Readability Of Websites With Various Foreground/Background Color Combinations, Font Types And Word Styles


Alyson L. Hill
Department of Psychology
Stephen F. Austin State University
P. O. Box 13046, Nacogdoches, TX 75962

Faculty Advisor:
Dr. Lauren F. V. Scharff



The effects of 6 foreground/background color combinations (color), 3 font types (Arial, Courier New, & Times New Roman), and 2 word styles (Italicized & Plain) on readability of websites were investigated. Participants (N=42) scanned simulated websites for a target word; readability was inferred from reaction time (RT). An ANOVA showed significant main effects for color and font, and several significant interactions (Figure 1). A control experiment (N=21) using black text on shades of gray (to increase generalizablity to Internet browser settings), also found significant main effects for background gray level and style, and several interactions (Figure 2). In general these results suggest that there is no one foreground/background combination, font, or word style which leads to the fastest RT (i.e. best readability), but rather a designer must consider how each variable affects the other(s).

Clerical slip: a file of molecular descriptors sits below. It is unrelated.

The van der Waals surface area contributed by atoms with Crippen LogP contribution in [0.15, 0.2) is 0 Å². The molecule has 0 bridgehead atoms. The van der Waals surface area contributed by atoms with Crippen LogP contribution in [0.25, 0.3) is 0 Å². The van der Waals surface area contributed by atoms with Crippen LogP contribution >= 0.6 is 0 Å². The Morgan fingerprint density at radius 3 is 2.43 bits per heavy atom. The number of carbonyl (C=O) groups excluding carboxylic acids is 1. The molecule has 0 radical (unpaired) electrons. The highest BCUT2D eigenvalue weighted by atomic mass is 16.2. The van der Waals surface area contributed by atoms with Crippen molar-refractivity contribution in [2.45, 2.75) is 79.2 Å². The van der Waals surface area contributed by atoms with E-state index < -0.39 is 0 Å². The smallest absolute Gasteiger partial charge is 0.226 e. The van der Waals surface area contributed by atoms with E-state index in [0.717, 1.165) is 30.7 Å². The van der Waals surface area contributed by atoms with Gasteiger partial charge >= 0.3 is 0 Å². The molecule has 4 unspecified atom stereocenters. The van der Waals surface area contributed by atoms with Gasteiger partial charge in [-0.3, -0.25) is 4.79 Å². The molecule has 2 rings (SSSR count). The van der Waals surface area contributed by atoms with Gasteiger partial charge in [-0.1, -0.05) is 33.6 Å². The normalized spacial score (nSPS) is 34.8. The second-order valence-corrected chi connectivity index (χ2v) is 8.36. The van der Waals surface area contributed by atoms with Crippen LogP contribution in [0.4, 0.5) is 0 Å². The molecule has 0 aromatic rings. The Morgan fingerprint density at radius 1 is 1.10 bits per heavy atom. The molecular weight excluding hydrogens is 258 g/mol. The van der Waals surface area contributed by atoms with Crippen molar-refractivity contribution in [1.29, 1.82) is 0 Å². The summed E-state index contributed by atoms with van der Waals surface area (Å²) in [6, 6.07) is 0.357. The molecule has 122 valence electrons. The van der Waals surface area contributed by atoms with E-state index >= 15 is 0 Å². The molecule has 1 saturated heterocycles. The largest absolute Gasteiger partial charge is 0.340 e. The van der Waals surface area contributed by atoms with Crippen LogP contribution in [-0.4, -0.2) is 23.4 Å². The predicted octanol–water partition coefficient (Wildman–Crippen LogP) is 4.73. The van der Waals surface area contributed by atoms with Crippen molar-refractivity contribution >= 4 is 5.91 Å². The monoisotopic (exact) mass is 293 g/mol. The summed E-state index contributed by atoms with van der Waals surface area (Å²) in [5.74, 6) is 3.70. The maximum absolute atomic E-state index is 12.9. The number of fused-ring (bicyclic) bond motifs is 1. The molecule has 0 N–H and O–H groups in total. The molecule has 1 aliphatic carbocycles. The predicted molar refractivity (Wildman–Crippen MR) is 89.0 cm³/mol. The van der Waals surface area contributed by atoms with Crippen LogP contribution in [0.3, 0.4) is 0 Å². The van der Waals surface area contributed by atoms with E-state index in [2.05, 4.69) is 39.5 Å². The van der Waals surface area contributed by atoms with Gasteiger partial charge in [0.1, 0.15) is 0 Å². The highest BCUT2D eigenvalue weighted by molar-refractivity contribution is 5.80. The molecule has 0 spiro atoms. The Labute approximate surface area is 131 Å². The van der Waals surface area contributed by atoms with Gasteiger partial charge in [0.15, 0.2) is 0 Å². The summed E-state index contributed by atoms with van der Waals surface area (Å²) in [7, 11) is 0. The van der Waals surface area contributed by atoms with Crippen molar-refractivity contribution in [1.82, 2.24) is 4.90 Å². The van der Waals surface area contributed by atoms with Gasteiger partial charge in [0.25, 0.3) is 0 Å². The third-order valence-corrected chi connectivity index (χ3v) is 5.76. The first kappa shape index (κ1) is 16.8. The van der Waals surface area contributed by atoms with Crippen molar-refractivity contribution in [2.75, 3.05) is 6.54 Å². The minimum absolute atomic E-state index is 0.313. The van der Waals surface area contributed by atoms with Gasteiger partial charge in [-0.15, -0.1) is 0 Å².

(This work was completed in 1997.)

We are depending more and more on computers everyday. We can receive our mail, read our newspapers and magazines, do our research and shopping all on our computers. The Internet is greatly responsible for these capabilities. Today, anyone can make a website and have it put on the Internet. The result of this freedom may often be very creative webpages, but also frequently hard to read webpages. Many novice designers may feel that if they can read their display, so can everyone else. This can be a problem, especially when the designers are young and the readers are older. More specifically, younger viewers usually manage to read even the worst video display terminal (VDT) designs, but this is not always true for the older readers (>45 years) or those with a color-perception deficiency (colorblindness).

Legibility, and in turn readability, of the VDT is very important for efficient communication. Legibility depends on many factors: color combinations, background texture, font, font size, word style (bold, italicized, etc.), computer pixel size, along with many others. There are plenty of opinions, preferences, observations, and even proposed algorithms related to legibility, but very little published, objective data that directly relates to webpage style screen displays. Despite the small amount of objective data, several legibility factors are acknowledged by books discussing on-screen displays. Unfortunately there is often little, if any, agreement across different publications. For example, although many of the design books do agree in their recommendations for "high contrast," there is very little agreement regarding other variables that influence good screen design.